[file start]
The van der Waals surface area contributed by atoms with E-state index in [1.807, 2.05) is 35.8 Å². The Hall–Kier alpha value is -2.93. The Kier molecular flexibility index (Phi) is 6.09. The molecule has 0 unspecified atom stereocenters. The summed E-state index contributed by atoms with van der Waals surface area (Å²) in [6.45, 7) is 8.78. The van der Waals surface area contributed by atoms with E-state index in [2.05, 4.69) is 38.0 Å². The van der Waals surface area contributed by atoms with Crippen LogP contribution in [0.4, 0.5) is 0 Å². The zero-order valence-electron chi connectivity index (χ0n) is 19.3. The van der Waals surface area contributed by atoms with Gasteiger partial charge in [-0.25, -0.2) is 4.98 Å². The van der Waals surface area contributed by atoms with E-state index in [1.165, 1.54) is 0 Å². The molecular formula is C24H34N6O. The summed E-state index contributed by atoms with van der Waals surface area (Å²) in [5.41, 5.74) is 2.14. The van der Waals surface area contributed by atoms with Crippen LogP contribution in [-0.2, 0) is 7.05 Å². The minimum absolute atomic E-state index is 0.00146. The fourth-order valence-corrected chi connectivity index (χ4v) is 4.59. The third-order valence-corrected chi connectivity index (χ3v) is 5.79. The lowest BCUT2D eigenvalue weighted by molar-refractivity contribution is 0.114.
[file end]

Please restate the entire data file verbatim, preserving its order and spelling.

The van der Waals surface area contributed by atoms with E-state index in [1.807, 2.05) is 35.8 Å². The Hall–Kier alpha value is -2.93. The Kier molecular flexibility index (Phi) is 6.09. The molecule has 0 unspecified atom stereocenters. The summed E-state index contributed by atoms with van der Waals surface area (Å²) in [6.45, 7) is 8.78. The van der Waals surface area contributed by atoms with E-state index in [2.05, 4.69) is 38.0 Å². The van der Waals surface area contributed by atoms with Crippen LogP contribution in [0.4, 0.5) is 0 Å². The zero-order valence-electron chi connectivity index (χ0n) is 19.3. The van der Waals surface area contributed by atoms with Gasteiger partial charge in [-0.25, -0.2) is 4.98 Å². The van der Waals surface area contributed by atoms with E-state index in [1.165, 1.54) is 0 Å². The molecular formula is C24H34N6O. The summed E-state index contributed by atoms with van der Waals surface area (Å²) in [5.41, 5.74) is 2.14. The van der Waals surface area contributed by atoms with Crippen LogP contribution in [-0.2, 0) is 7.05 Å². The minimum absolute atomic E-state index is 0.00146. The fourth-order valence-corrected chi connectivity index (χ4v) is 4.59. The third-order valence-corrected chi connectivity index (χ3v) is 5.79. The lowest BCUT2D eigenvalue weighted by molar-refractivity contribution is 0.114.